Before hearing victim impact statements and testimony from Luebrecht’s friends and family regarding sentencing, Judge Randall Basinger overruled the motion, setting the stage for a series of highly emotional pleas for leniency and appeals to reconsider acquittal. In total, six individuals — not including Luebrecht himself, who also spoke to the court — made impassioned appeals to Basinger. Among them was Luebrecht’s wife.

“I’m thankful for the right to address your honor today as one of the victims of this tragedy,” Amy Luebrecht told the court. “There are many victims left behind from the catastrophe of medical errors, not the least of whom is my husband, Mike Luebrecht. As victims we do not feel we were accorded a meaningful role in the criminal justice process.”

Luebrecht went on to describe the changes in her husband, both before the murder occurred and since his incarceration, presenting the court with family photographs of a smiling man engaged with his family in the years before the event, as well as a mug shot taken immediately after Luebrecht drowned his son; a photograph Luebrecht perceives as clear evidence of her husband’s confusion and altered mental state at the time of the act. Ultimately, she asked the court for an acquittal.

“If it’s not too late, I really ask you to set aside this (verdict),” Amy Luebrecht said. “I have no fear of him coming back into our home. We have an enormous amount of support in the town where we live. Daily, someone comes in and asks how we are doing, how’s our legal case and, since Friday, they’ve come in and said they are so sorry. I think if the people who would be living in the house with him aren’t afraid, and the people who would be living next door aren’t afraid, I mean, why are we doing this?”

For his part, Luebrecht assured the court he is a changed man.

“All my family’s here and they’ve been with me since day one, twelve-and-a half years,” Luebrecht said, addressing Basinger. “They’ve never said anything against me and treated me unconditionally, just like God does. There has been a very dramatic change in my mental health and in every part of my being: emotionally, spiritually, mentally and physically. I was switched to different medications and I’ve been stable on those meds for nine years now.”

A visibly emotional Hill then addressed the court.

“On behalf of Michael, I respectfully and most humbly request that your Honor reconsider the denial of this motion and use the words of your order in the granting of that motion and the power of this honorable court, the awesome power of this honorable court, to, as Dylan Thomas wrote in his haunting poem about his own father’s impending blindness, ‘fork down lightning’ from the bench. To the millions of people who are prescribed these powerful medications, their families and their communities, such as Putnam County and the State of Ohio, tell those people this is wrong.”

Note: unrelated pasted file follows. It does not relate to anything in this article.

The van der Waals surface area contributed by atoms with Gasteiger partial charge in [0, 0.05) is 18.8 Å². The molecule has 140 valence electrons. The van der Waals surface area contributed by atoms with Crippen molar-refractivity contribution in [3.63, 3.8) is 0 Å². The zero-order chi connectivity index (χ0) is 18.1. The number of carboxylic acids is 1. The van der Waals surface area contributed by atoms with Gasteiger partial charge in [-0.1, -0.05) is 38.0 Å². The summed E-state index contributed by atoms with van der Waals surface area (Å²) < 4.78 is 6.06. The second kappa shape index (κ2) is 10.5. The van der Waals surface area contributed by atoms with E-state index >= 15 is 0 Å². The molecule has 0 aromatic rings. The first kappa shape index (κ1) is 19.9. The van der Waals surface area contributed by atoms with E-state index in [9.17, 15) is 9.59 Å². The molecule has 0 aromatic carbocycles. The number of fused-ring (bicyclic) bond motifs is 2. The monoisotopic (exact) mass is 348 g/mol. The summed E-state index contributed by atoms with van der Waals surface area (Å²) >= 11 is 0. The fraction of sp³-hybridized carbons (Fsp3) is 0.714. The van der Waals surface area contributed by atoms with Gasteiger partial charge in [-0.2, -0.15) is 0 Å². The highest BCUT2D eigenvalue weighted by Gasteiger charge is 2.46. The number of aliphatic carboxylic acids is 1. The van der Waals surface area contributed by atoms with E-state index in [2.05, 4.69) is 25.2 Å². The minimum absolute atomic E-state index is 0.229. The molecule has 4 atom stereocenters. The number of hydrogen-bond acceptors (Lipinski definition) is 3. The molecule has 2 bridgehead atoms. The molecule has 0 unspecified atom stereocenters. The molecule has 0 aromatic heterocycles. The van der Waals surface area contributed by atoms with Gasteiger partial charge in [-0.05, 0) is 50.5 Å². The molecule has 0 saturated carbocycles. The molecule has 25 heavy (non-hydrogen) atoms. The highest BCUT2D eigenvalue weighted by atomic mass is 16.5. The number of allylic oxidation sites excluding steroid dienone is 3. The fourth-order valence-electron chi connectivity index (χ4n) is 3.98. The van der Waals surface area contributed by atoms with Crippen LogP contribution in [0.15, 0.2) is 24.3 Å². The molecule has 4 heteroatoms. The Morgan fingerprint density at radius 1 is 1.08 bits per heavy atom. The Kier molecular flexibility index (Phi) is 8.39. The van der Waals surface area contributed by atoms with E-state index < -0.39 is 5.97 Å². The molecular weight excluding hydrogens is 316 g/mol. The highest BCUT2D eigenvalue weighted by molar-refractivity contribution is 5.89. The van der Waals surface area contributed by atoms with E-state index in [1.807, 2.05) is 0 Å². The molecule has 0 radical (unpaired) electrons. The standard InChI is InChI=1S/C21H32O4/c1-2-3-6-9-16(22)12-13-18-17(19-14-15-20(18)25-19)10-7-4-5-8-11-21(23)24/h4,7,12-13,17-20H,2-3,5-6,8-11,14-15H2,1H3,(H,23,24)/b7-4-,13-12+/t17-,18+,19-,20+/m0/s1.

Although clearly moved by the testimonies presented, Basinger steadfastly overruled the motion.

“First of all, I agree we have much to learn about the complex nature and issues of mental health and mental illness, as well as treatment,” he said. “We also must seek to understand what are the, at times, impacting and devastating effects that mental health and mental illness can bring. The court is intent on following the law. As a result, I am once again overruling the request for reconsideration of the Rule 29 motion.”

Basinger then remarked that, in the 30 years he has served on the bench, “this is the only motion to withdraw a plea, post sentencing, that I have granted,” and asserted full confidence in the jury and their verdict.

He then advised Luebrecht and all present of a federally required life sentence on the charge, with opportunities for parole set at five year increments from 20 to 35 years. Luebrecht’s original sentence, imposed by Basinger in 2006, was 25 years to life.

“At the time of sentencing in 2006, I found that the mental illness — and I’m quoting from my entry at that date — ‘is not likely to change as the defendant has demonstrated a significant resistance to treatment and that the court cannot conclude that the defendant will not reoffend in light of his mental illness,’” Basinger said, adding, “I now conclude that the defendant’s mental health has stabilized to a degree as a result of advancements in treatment and medication and the threat of recidivism has somewhat lessened. As a result, I have decided to allow consideration by the parole board at an earlier date.”

Basinger then imposed a sentence of 20 years to life in prison, the least of the sentences allowable by law and a reduction of five years in the time Luebrecht could attain parole.

Outside the courtroom, Hill advised an appeal of the jury’s verdict and Basinger’s overruling of the Rule 29 motion remains a possibility.